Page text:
Higher education is an at risk area for funding if the fiscal cliff is not resolved.

“Gov. Edwards has not only talked about his commitment to reinvesting in higher education, but he has worked with others in a bipartisan way to take the necessary steps to make that happen, and the positive impact is being felt statewide,” said Sanford. “However, if the current state budget crisis is not resolved, students and the state will lose ground on the progress that has been made. The truth is there are only two main areas of money to pull from to prevent the cuts, higher education and health care. Constitutionally, the governor is required to present a balanced executive budget. Last month, Gov. Edwards met his constitutional obligation, but it was not the budget he wanted to present, nor is it the one he wants to see implemented. The cuts are too deep. While it is an honest budget, it reflects that state’s obligations and the current state funds that are available to cover those obligations.  

Sanford expressed Edwards’ support for funding higher education across Louisiana.

“To be clear, Gov. Edwards wants to fully fund TOPS and keep the state’s commitment to students,” said Sanford. “Under his administration, funding for higher education has been stabilized for the first time in almost a decade, which is important for parents, students and the future of the state.”

Sanford explained the effects Edwards’ commitment to higher education has had so far.

“Because of the strides we have made, Louisiana landed the largest economic development deal in the state’s history last year and the second best in the country in large part because we are doing a better job of funding higher education,” said Sanford. “Southeastern Louisiana University is one of the nine members of the University of Louisiana System, which is the largest in the state. As a result of fully funding TOPS and bringing stability to higher education, the admission requests for schools in the UL System next fall have increased dramatically.”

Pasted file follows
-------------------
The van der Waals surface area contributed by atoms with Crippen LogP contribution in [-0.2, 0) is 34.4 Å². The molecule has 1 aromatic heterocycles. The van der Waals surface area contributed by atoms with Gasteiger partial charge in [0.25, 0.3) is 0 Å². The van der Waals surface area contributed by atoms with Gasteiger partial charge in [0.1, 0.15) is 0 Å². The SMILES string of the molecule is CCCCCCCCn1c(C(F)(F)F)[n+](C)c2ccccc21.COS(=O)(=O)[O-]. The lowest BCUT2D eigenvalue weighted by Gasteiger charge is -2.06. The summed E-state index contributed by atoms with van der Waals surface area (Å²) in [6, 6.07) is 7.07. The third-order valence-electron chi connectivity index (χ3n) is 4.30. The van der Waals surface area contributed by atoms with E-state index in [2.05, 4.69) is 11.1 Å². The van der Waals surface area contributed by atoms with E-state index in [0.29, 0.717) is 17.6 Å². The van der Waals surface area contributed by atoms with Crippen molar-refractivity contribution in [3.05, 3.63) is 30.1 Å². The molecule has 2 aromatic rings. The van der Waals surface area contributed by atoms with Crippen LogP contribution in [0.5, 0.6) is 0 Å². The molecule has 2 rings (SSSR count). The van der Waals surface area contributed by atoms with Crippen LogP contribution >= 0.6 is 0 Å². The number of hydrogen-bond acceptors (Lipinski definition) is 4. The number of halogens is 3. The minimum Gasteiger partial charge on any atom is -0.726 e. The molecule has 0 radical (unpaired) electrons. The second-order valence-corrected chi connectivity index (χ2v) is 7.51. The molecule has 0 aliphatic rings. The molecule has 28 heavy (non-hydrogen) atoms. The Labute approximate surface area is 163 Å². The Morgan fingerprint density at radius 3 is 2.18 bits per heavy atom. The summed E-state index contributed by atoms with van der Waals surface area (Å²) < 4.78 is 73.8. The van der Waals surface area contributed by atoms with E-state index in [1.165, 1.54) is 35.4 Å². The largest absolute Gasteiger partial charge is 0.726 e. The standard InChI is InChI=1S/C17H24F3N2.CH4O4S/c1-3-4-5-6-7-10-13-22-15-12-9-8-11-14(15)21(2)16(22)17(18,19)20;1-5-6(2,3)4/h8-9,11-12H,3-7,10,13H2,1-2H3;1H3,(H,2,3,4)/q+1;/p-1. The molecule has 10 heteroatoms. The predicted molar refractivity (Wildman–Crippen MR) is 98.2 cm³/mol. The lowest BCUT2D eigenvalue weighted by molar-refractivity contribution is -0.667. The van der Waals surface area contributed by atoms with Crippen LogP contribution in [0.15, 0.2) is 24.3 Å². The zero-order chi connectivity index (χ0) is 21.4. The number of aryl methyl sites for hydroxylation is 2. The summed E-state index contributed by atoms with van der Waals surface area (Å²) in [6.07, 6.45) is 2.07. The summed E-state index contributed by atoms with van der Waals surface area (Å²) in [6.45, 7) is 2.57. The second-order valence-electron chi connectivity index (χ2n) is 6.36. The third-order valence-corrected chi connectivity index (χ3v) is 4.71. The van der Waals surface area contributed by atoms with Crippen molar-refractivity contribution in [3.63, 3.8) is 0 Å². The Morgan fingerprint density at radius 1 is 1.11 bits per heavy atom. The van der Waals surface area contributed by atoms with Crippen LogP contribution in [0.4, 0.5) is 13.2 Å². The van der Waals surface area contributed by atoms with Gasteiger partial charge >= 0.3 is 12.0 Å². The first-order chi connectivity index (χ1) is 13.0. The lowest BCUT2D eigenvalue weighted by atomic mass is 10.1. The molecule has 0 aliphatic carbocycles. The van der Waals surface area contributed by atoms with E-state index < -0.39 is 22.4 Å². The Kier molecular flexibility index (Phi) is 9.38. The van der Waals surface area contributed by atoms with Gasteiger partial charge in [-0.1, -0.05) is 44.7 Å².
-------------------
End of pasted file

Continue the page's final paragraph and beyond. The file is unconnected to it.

However, Sanford described the potential dangers of the current fiscal cliff.

“There is no denying that significant gains have been made,” said Sanford. “There is also no denying that not solving our current fiscal problems poses a real threat to halting that momentum. It could reduce opportunities for students to go to school or continue their education. Funding for TOPS is in jeopardy, which means thousands of students, just like those at SELU and their parents, can’t move forward with plans for college because they simply don’t know what will happen with TOPS. This is what Gov. Edwards and many lawmakers are fighting to prevent.”

Sanford believes the solution can only be found through teamwork.

“Finding a solution to our fiscal problem will take a bipartisan effort, everyone working together to reach a compromise,” said Sanford. “This is something Gov. Edwards emphasizes repeatedly. Although it’s proving to be challenging, he believes it can be done and is optimistic that a solid solution will emerge. There’s too much at stake.  He and members of his administration are meeting regularly with lawmakers from all political parties as well as with the leadership of the House and Senate.”